In line with previous studies, our study confirmed the opposite effects of GCKR variants on glucose and triglyceride concentrations. Our data showed that the GCKR rs780094 G allele and rs3817588 G allele were associated with an increased risk of type 2 diabetes in Han Chinese individuals. The G alleles were also nominally associated with a lower fasting triglyceride level. Moreover, the association of rs3817588 with fasting triglyceride level was still significant after correction for multiple testing. The associations of GCKR rs780094 with type 2 diabetes and triglyceride level have been replicated in many studies of different ethnic populations since the Diabetes Genetics Initiative genome-wide association study [7-11]. Our study confirmed this association again in a Han Chinese population. Our study was the first study which adopted a tagging strategy and selected tag SNPs of GCKR including 20 kb upstream and 9 kb downstream of the gene for studying. We demonstrated that another polymorphism rs3817588 in GCKR affected glucose and lipid metabolism in a similar way as rs780094, which was not reported in the previous studies.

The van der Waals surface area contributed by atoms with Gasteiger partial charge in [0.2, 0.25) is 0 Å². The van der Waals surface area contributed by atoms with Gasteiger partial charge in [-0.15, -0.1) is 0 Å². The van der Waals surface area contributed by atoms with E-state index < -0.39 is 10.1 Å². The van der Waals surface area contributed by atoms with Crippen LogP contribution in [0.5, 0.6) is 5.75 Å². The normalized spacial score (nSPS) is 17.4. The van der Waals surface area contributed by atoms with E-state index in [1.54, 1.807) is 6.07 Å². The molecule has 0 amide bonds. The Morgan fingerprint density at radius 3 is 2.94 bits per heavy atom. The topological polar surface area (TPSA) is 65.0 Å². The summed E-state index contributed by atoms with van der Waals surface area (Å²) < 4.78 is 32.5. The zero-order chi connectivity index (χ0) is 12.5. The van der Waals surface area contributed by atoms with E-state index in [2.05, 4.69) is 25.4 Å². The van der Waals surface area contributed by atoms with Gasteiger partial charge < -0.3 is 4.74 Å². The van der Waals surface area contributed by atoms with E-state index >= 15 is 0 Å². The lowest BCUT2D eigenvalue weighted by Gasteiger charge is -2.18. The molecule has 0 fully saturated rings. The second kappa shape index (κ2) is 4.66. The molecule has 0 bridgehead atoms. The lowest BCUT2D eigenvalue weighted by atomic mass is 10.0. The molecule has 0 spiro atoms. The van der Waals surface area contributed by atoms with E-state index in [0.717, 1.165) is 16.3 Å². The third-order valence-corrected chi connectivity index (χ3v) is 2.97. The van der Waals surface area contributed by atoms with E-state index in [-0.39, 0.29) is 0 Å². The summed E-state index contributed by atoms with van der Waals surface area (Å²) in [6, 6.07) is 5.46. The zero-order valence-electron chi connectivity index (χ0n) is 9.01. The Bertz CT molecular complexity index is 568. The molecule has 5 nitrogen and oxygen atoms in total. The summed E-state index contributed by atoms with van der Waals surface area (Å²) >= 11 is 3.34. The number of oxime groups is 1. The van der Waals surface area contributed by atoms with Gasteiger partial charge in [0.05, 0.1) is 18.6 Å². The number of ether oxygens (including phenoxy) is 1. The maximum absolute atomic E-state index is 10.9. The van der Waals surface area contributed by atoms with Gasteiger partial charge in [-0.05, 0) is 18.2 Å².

In the present study, the G allele of GCKR rs780094 was associated with higher odds of type 2 diabetes (OR = 1.19). The effect size was similar to that observed in another study of a Han Chinese population [12]. In the studies of populations of European descent, the G allele of rs780094 was also associated with a higher odds of diabetes, but the effect size was much smaller (OR = 1.06-1.08) [8,10,11]. The frequency of the rs780094 G allele is substantially lower in Han Chinese (43%) than in White Europeans (65%). The difference in genetic background between different ethnic groups may explain the discrepancy between effect sizes in Han Chinese and European populations. The G allele of GCKR rs3817588 was associated with higher odds of type 2 diabetes (OR = 1.21). For both polymorphisms, the G risk alleles for diabetes were nominally associated with a lower triglyceride level. The mechanism by which the GCKR variants lead to type 2 diabetes and protect against dyslipidemia remains to be determined. A potential explanation is that GCK regulation by GCKR is altered in the liver, which leads indirectly to decreased GCK activity [17]. Decreased GCK activity was associated with decreased glucose utilization in the liver [17]. With decreased glucose utilization and glycolytic flux, GCK, phosphofructokinase, and fatty acid synthase are downregulated, whereas phosphoenolpyruvate carboxykinase and glucose-6-phosphatase are upregulated [17]. These changes increase hepatic glucose output, lower malonyl-CoA concentration and inhibit de novo lipogenesis and VLDL triglyceride production [17].